Mt Piper waste to energy plan is “the least we can do”, says academic

ENERGY FLOW: Mt Piper Power Station. Picture: NICK MOIR.

 ENERGY FLOW: Mt Piper Power Station. Picture: NICK MOIR.

Research fellow at Charles Sturt University, Barney Foran, who specialises in low carbon energy said that investing in the use of landfill as a fuel for electricity production, an Australian first, at Mt Piper Power Station was a good idea.

He said that landfill processed for waste to energy schemes contains about 10 megajoules of energy per kilogram: a third of the energy contained in a litre of standard petrol, half of the energy of black coal and roughly the same energy content as brown coal.

“To me and many like me, rather than chucking all this stuff in a big hole in the dirt or desperately trying to find use of all the plastics we use it’s better to at least salvage the energy content in it. This is established practice in many areas of Europe, where things are a lot tighter, there’s more people and less land for waste,” Mr Foran said.

LEAST WE CAN DO: CSU Institute for Land, Water and Society researcher. Picture: SUPPLIED.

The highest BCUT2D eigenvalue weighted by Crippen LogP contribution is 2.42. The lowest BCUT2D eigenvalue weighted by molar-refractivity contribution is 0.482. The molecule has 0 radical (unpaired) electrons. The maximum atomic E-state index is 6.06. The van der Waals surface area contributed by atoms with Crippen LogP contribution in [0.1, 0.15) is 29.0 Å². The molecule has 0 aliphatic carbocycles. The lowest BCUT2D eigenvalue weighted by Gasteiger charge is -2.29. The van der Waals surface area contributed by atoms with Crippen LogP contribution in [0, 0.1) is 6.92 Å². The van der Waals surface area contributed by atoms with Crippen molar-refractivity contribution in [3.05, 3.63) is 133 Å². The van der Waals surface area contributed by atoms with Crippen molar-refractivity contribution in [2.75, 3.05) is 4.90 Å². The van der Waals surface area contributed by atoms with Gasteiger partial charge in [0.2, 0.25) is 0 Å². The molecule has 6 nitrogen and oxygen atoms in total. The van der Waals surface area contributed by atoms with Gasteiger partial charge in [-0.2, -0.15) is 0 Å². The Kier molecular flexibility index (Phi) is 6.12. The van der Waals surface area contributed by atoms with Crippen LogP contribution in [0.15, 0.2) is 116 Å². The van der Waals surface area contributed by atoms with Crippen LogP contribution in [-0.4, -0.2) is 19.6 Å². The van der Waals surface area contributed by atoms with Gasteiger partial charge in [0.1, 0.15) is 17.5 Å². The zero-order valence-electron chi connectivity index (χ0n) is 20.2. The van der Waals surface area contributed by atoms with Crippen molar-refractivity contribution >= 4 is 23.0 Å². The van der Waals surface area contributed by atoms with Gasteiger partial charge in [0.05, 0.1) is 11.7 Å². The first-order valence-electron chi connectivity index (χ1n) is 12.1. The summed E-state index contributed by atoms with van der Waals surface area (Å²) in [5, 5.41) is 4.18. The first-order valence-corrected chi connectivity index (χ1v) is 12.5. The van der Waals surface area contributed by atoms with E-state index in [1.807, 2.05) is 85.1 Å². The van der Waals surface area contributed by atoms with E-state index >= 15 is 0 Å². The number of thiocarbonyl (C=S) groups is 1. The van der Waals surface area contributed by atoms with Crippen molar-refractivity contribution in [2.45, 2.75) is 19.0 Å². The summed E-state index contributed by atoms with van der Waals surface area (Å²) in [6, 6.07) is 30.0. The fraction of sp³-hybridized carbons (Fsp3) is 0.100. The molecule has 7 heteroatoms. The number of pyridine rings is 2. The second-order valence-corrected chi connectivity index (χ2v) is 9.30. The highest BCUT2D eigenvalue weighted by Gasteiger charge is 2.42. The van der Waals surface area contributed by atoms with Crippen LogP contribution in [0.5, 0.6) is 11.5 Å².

LEAST WE CAN DO: CSU Institute for Land, Water and Society researcher. Picture: SUPPLIED.

He said the limited space in NSW as well as recent exposure of malpractice in the waste industry makes programs that reduce reliance on landfill imperative.

“The system is broken in its current state. Salvaging the energy content of what we can is the least that we can do.”

He said he is not surprised residents surrounding Mt Piper have concerns.

WASTE TO ENERGY: A waste processing plant selecting landfill for combustion fuel. Picture: SUPPLIED.

 WASTE TO ENERGY: A waste processing plant selecting landfill for combustion fuel. Picture: SUPPLIED.

 “I am sympathetic to that, but guessing you already have a power station and provided that there is management of the stuff going into the system and they’ve got scrubbers on the smoke stacks – this shouldn’t be any worse than what they are doing now.”

This year the Victorian government released a discussion paper to inform policy on waste to energy.

MT PIPER: File Image.

 MT PIPER: File Image.

 The paper said that combusting waste to produce electricity created residual bottom ash, fly ash, air pollution control residues and metals that needed to be managed.

“It is possible to recycle some of these residues… the residual outputs may end up in landfill. In some cases, residues may require careful and sometimes costly management,” it said.

“Like all waste management and treatment facilities, a waste to energy facility may impact upon the local community. Depending on the type of feedstock and the treatment methods used, odour, noise, local transport congestion and even dust and vermin can possibly be issues.”

The paper said a number of plants successfully operated in populated areas overseas, mentioning in particular a waste to electricity plant located in a dense residential suburb of Paris.